Masculinity beliefs predict psychosocial functioning in African American prostate cancer survivors.

Journal Article (Journal Article)

Research examining psychosocial functioning in African American prostate cancer survivors has been limited, in spite of documented higher mortality from prostate cancer and worse long-term physical and emotional outcomes from prostate cancer treatment reported by this group of survivors. In addition, the role of masculinity in psychosocial adjustment among prostate cancer survivors is not well understood. In this study, 59 African American prostate cancer survivors completed a questionnaire assessing masculinity beliefs related to self-reliance, emotional control, and dominance, as well as measures of psychosocial functioning (i.e., symptom distress, negative mood, and functional and social well-being). Results of regression analyses indicated that masculinity beliefs predicted negative mood, functional well-being, and social well-being, controlling for age, income, and medical comorbidities. The findings reported here, although preliminary, suggest that masculinity beliefs could be important therapeutic targets for improving the efficacy of cognitive-behavioral interventions for men adjusting to prostate cancer survivorship.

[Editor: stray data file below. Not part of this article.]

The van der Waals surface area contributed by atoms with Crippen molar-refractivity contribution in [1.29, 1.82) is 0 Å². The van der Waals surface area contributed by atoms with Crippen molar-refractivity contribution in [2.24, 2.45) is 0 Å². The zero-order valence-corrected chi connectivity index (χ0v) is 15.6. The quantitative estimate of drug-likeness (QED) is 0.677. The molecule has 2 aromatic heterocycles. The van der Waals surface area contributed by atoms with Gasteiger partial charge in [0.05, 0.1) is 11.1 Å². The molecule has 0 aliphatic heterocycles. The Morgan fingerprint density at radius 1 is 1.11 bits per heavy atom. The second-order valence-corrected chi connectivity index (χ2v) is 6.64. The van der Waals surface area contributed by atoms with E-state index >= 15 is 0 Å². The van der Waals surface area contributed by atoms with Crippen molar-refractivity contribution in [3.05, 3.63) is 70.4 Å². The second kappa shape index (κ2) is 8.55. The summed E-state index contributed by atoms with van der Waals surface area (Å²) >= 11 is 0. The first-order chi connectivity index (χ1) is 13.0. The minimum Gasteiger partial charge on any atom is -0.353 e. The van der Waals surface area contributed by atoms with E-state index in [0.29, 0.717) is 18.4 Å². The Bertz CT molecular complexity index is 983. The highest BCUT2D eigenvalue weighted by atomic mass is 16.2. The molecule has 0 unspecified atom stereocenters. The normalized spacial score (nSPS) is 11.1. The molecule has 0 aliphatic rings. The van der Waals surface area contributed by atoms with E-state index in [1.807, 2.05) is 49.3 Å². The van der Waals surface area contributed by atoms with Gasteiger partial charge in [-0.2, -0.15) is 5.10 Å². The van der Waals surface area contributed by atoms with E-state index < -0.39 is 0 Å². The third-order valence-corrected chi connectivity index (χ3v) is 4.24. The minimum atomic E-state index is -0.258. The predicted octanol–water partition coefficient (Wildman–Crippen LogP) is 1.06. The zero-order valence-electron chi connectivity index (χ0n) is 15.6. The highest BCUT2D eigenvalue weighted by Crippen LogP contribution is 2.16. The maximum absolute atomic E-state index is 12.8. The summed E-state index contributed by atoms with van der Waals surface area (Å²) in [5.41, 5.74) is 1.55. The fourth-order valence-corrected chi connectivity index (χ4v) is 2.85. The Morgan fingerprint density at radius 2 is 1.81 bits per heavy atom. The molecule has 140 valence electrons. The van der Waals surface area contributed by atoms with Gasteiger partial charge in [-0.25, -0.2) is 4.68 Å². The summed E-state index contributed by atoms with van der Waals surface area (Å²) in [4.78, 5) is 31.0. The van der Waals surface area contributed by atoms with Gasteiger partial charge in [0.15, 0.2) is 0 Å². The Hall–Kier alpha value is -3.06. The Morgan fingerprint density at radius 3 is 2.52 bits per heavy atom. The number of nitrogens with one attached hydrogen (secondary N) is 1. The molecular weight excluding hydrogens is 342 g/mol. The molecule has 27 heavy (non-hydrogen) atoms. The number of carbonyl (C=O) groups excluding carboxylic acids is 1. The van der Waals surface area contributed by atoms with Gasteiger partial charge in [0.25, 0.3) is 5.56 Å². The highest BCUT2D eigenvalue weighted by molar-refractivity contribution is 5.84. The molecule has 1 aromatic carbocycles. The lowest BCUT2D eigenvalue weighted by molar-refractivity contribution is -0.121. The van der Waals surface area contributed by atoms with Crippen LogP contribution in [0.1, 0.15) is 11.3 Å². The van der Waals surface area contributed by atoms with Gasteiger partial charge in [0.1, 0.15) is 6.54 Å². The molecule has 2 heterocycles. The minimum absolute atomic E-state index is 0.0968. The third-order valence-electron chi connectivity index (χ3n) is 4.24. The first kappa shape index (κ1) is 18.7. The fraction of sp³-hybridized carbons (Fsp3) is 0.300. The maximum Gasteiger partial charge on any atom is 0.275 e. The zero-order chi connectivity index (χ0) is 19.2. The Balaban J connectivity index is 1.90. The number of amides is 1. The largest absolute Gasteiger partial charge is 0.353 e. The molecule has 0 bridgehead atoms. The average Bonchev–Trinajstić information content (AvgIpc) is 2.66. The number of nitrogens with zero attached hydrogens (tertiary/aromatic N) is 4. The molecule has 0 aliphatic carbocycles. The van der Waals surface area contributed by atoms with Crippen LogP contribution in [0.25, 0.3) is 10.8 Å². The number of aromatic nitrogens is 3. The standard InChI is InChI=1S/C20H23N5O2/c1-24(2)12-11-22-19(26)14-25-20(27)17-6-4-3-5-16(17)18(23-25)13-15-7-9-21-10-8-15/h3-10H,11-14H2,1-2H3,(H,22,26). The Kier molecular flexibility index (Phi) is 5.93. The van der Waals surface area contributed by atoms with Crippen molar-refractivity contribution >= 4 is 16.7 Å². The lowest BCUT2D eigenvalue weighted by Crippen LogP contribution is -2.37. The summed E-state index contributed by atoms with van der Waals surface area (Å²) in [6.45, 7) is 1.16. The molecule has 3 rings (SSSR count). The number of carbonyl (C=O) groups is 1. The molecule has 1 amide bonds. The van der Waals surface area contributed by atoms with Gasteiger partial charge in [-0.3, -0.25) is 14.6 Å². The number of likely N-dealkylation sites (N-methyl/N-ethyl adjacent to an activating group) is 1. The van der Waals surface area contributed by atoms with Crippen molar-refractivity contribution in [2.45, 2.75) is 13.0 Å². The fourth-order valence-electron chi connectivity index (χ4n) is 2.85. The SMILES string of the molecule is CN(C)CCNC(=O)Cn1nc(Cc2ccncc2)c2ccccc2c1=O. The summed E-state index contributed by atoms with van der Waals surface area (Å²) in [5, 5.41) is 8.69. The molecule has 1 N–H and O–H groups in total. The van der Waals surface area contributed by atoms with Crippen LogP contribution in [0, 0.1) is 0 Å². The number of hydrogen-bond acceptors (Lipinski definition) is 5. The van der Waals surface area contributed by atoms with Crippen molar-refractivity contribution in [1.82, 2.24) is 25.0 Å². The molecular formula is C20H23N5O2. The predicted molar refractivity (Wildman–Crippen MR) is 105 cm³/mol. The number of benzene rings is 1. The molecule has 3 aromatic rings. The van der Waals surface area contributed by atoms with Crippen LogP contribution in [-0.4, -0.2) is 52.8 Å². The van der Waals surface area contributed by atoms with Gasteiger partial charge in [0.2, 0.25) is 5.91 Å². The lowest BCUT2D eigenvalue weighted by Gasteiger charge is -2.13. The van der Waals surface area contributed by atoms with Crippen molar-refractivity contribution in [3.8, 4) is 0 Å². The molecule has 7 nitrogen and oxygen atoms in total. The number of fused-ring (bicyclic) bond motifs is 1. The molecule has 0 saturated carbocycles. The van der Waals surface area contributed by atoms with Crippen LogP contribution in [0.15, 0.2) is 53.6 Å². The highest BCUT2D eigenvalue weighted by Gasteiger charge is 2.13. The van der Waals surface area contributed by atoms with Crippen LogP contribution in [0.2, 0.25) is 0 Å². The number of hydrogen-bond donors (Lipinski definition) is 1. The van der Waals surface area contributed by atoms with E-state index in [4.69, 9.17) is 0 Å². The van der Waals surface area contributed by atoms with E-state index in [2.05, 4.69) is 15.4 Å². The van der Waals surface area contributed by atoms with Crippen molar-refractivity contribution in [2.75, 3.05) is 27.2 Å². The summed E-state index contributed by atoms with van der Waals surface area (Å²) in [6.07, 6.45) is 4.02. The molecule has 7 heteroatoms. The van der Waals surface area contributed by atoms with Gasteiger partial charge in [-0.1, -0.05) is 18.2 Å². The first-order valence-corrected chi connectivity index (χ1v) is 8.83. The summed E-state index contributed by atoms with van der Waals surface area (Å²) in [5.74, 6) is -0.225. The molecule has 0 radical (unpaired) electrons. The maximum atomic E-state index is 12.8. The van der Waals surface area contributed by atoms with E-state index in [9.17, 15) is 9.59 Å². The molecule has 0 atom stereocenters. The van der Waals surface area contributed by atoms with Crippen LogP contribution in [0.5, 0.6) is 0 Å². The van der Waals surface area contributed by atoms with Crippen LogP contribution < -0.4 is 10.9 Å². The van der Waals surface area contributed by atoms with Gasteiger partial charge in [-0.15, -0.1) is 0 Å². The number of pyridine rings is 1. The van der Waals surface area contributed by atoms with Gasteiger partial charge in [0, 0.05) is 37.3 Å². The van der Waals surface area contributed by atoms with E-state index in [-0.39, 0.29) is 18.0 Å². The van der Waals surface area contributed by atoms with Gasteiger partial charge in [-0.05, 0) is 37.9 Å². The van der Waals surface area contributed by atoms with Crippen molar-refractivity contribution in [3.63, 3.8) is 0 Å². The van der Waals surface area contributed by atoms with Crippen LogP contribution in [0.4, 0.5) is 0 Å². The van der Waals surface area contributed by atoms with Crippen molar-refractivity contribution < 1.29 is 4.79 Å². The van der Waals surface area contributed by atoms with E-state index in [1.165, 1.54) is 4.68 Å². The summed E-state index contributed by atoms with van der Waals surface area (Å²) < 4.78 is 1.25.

Full Text

Duke Authors

Cited Authors

  • Campbell, LC; Keefe, FJ; McKee, DC; Waters, SJ; Moul, JW

Published Date

  • September 2012

Published In

Volume / Issue

  • 6 / 5

Start / End Page

  • 400 - 408

PubMed ID

  • 22691305

Pubmed Central ID

  • PMC3836263

Electronic International Standard Serial Number (EISSN)

  • 1557-9891

Digital Object Identifier (DOI)

  • 10.1177/1557988312450185


  • eng

Conference Location

  • United States